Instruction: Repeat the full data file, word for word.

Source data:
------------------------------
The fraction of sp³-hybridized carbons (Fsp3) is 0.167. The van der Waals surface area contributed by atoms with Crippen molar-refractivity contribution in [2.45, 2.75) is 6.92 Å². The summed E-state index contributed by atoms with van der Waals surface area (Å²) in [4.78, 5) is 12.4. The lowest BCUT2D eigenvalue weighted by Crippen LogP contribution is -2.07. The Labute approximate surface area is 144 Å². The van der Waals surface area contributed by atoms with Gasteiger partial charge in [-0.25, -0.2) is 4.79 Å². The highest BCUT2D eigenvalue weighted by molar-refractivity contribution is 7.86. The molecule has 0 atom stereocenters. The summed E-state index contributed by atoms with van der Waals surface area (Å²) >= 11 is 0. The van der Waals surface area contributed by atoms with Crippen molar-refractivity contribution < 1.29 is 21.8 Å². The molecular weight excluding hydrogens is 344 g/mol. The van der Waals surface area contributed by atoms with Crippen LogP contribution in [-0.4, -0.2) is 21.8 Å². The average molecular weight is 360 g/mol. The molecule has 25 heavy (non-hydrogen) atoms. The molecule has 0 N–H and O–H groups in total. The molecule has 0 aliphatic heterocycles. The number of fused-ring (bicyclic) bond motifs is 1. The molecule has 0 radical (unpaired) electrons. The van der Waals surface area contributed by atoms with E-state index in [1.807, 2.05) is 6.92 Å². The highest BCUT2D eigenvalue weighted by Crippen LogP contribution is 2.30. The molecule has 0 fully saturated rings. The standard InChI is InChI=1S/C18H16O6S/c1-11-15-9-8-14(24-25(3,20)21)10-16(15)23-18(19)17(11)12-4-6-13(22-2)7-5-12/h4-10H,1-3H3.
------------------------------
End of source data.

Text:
The fraction of sp³-hybridized carbons (Fsp3) is 0.167. The van der Waals surface area contributed by atoms with Crippen molar-refractivity contribution in [2.45, 2.75) is 6.92 Å². The summed E-state index contributed by atoms with van der Waals surface area (Å²) in [4.78, 5) is 12.4. The lowest BCUT2D eigenvalue weighted by Crippen LogP contribution is -2.07. The Labute approximate surface area is 144 Å². The van der Waals surface area contributed by atoms with Gasteiger partial charge in [-0.25, -0.2) is 4.79 Å². The highest BCUT2D eigenvalue weighted by molar-refractivity contribution is 7.86. The molecule has 0 atom stereocenters. The summed E-state index contributed by atoms with van der Waals surface area (Å²) >= 11 is 0. The van der Waals surface area contributed by atoms with Crippen molar-refractivity contribution < 1.29 is 21.8 Å². The molecular weight excluding hydrogens is 344 g/mol. The van der Waals surface area contributed by atoms with Crippen LogP contribution in [-0.4, -0.2) is 21.8 Å². The average molecular weight is 360 g/mol. The molecule has 25 heavy (non-hydrogen) atoms. The molecule has 0 N–H and O–H groups in total. The molecule has 0 aliphatic heterocycles. The number of fused-ring (bicyclic) bond motifs is 1. The molecule has 0 radical (unpaired) electrons. The van der Waals surface area contributed by atoms with E-state index in [1.807, 2.05) is 6.92 Å². The highest BCUT2D eigenvalue weighted by Crippen LogP contribution is 2.30. The molecule has 0 fully saturated rings. The standard InChI is InChI=1S/C18H16O6S/c1-11-15-9-8-14(24-25(3,20)21)10-16(15)23-18(19)17(11)12-4-6-13(22-2)7-5-12/h4-10H,1-3H3.